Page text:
That curve was posted from what I've read at 30 miles an hour. So he significantly, if in fact is true that he was going that speed over that. Now what would cause it? Perhaps driver inattention. You would have to look at braking systems. Maybe he did applied brake and they didn't work.

Again, we don't know until more evidence comes out and more investigation. But those are the things you would look at in an over- speed situation.

CHURCH: And we understand that there had been some concerns raised before this fast train took this particular track. Why do you think nothing was done? Why do you think they would have gone ahead with it, if there had been these concerns already raise?

WOLF: Well, I don't know who's raised concerns. My understanding is there's been extensive testing of this route starting back in the spring. And as the route was retrofitted or upgraded to accommodate this train set, there's extensive testing done and I don't know why the concerns would be raised, the track is good for 30. That's what it was posted at.

Now if a train was going 70, just like on your automobile, if you go down the interstate a 130 miles an hour you might flip your car over. Does not mean the interstate is poorly designed.

CHURCH: Right.

WOLF: It means that you have over speed. And as I said, it seems to be the indications here that perhaps where the train ended up to the outside curve of the side on its side that sort of the footprint of an overspeed derailment.

CHURCH: And of course, it's not the first time that we have to deal and report on an accident like this. Where, the train has been going too fast for a corner. And there's been a situation like this.

And there are efforts under way to have an automated system to bring the speeds down. That's not in place just yet. So, what needs to be done? What does this signal to you needs to happen to stop accidents like this occurring again?

[03:09:58] WOLF: Well, the positive train control system, which you eluded to there is in implementation right now, the railroad industry in the U.S. has spent somewhere between 10 and $12 billion equipping 100, somewhere between 50 and 1,000 miles of track with thousands or tens of thousands of sensors, the equipment has been -- or let's say, the positive train control equipment has been installed on many, many locomotives in this country.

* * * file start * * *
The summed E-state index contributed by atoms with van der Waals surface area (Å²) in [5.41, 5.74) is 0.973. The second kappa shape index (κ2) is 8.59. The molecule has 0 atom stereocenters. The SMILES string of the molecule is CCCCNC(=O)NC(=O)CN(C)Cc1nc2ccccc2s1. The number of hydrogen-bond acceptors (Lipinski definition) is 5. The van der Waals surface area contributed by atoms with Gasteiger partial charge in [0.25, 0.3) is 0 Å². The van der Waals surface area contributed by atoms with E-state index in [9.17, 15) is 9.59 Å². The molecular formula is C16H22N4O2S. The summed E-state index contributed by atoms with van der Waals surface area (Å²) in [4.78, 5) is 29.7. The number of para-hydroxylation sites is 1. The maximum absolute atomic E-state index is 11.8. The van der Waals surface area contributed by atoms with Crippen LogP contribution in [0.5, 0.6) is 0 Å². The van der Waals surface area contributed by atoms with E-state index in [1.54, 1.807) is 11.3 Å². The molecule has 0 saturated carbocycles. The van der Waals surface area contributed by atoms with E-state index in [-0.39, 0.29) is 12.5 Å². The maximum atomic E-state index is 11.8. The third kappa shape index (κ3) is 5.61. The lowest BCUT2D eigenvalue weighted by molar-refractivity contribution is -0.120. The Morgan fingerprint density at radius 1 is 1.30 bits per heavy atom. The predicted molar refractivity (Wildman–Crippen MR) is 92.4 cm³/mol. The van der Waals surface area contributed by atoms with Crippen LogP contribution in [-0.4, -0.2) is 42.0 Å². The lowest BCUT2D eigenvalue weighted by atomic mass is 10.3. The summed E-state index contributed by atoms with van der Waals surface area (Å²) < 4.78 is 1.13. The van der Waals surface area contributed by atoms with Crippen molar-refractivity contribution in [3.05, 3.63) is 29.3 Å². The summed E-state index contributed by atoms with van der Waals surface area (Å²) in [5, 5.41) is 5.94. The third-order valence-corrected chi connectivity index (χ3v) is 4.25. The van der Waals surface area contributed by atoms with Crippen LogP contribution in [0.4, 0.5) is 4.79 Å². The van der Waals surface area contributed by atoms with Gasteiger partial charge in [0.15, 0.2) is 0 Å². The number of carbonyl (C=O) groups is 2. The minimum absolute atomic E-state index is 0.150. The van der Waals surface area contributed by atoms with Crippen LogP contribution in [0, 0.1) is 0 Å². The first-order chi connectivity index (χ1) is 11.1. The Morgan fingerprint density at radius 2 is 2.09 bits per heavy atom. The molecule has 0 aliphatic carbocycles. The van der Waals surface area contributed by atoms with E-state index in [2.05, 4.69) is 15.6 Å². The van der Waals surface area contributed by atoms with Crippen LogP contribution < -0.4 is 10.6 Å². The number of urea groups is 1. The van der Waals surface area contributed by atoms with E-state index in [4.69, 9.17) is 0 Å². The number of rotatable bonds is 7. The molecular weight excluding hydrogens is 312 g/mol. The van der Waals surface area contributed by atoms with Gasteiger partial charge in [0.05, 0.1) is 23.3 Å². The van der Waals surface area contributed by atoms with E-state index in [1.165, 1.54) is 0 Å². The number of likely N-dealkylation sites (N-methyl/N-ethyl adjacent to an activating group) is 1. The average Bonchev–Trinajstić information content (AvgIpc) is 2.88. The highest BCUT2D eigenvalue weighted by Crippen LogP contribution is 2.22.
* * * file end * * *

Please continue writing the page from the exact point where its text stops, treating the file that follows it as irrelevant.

The radio systems are being developed, the antennas are going up and the computer software is being developed. All that work is progressing at a pretty rapid place right now and it's heading towards an implementation date of 2018 for installation.

But you got to bear in mind, when Congress mandated the system in 2008, the system didn't exist. It wasn't something you could pull it off the shelf and say, here put this on trains. This whole system had to be developed from scratch. And much development work had to be done starting in 2008.

So, we have made a lot of progress in the last seven or eight years on getting the system in and hopefully in the next couple of years. This system will have prevented, if this was in fact, an overspeed the positive train control would prevent an inadvertent overspeed like this if it occurred.

CHURCH: Gary Wolf, thank you so much for coming in and sharing your analysis with us.

CHURCH: Thank you for having me. OK.

CHURCH: And this just in to CNN, we now know the speed of the train before it derailed. A spokeswoman for the NTSB has announced the train was traveling 80 miles an hour, about 130 kilometers an hour in a 30- mile an hour zone. And that is based on information from the rear locomotives events data recorder. We'll continue to follow that story.

But we do want to turn to this another big story we have been following. U.S President Donald Trump outlined his national security strategy Monday. But his foreign policy message was mixed. He called out Russia and China as challengers but avoided any mention of meddling in U.S. elections.